Rigby v Ferodo Ltd
|Rigby v Ferodo Ltd|
|Court||House of Lords|
|Citation(s)|| ICR 29|
|Judge(s) sitting||Lord Bridge, Lord Fraser, Lord Brightman, Lord Ackner and Lord Oliver.|
Rigby v Ferodo Ltd  ICR 29 is a UK labour law case concerning the contract of employment. It held that if an employer reduces wages without a worker's consent, the worker may continue to work and claim the shortfall.
Ferodo Ltd cut wages by 5% to stay afloat. The trade union agreed not to strike. Mr Rigby, who worked as a lathe operator on £129 a week with a contract terminable on 12 weeks’ notice, made it known he did not accept the wage reduction. For him this was approximately £30 a week. He continued to work and after over a year, he claimed for shortfall.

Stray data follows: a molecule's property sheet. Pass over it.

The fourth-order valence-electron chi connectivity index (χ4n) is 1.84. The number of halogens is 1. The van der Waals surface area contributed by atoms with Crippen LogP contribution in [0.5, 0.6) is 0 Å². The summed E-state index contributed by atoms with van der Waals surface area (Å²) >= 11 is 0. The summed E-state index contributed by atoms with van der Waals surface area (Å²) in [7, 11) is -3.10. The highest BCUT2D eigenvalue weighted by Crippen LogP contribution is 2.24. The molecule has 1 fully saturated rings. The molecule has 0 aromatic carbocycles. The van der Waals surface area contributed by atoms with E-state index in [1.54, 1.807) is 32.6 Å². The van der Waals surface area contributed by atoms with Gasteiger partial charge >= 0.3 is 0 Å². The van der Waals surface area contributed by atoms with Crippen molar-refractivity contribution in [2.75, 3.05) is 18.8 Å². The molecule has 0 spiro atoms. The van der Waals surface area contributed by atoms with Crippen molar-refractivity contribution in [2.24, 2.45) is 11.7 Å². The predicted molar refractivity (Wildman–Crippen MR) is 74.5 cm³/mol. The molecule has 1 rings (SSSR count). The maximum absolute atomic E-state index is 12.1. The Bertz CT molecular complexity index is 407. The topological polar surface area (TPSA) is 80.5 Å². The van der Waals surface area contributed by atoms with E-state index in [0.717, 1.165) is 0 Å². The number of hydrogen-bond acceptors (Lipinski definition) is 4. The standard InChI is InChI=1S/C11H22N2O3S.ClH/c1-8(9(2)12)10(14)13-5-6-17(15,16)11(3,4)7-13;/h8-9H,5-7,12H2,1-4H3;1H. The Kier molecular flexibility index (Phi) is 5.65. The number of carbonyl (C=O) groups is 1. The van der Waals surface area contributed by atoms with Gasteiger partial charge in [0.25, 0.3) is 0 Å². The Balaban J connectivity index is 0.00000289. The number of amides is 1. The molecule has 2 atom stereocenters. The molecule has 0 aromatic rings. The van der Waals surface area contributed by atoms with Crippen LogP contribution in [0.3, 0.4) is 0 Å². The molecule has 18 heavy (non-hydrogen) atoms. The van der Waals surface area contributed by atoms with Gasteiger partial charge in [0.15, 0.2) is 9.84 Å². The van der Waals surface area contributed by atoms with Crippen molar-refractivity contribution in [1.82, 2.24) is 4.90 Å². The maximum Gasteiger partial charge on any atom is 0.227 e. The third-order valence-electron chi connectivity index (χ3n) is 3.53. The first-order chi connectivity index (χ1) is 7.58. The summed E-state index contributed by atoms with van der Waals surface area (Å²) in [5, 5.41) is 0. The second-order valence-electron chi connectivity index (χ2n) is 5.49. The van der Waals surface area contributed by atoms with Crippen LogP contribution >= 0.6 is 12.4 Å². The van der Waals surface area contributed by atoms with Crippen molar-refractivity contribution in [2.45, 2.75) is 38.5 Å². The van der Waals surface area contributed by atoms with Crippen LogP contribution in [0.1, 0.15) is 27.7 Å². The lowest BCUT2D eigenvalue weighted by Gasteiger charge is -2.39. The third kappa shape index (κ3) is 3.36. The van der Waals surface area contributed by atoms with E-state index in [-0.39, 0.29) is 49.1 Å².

The judge held there was a unilateral variation of the contract, which amounted to a breach, and so Mr Rigby was entitled to damages. The Court of Appeal agreed. Ferodo Ltd appealed to the House of Lords.
The House of Lords held that there had been a repudiatory breach of contract by the employer and so Mr Rigby was entitled to claim his shortfall in wages. If the employee continued to work, this did not necessarily imply he accepted the change, nor was it the case that the contract was automatically brought to an end. Moreover, because Ferodo Ltd had not in fact terminated the contract the damages that Mr Rigby received could be beyond the 12-week notice period in which the contract could legitimately have been terminated, and a notice of unilateral variation could not be implicitly construed as giving notice of termination.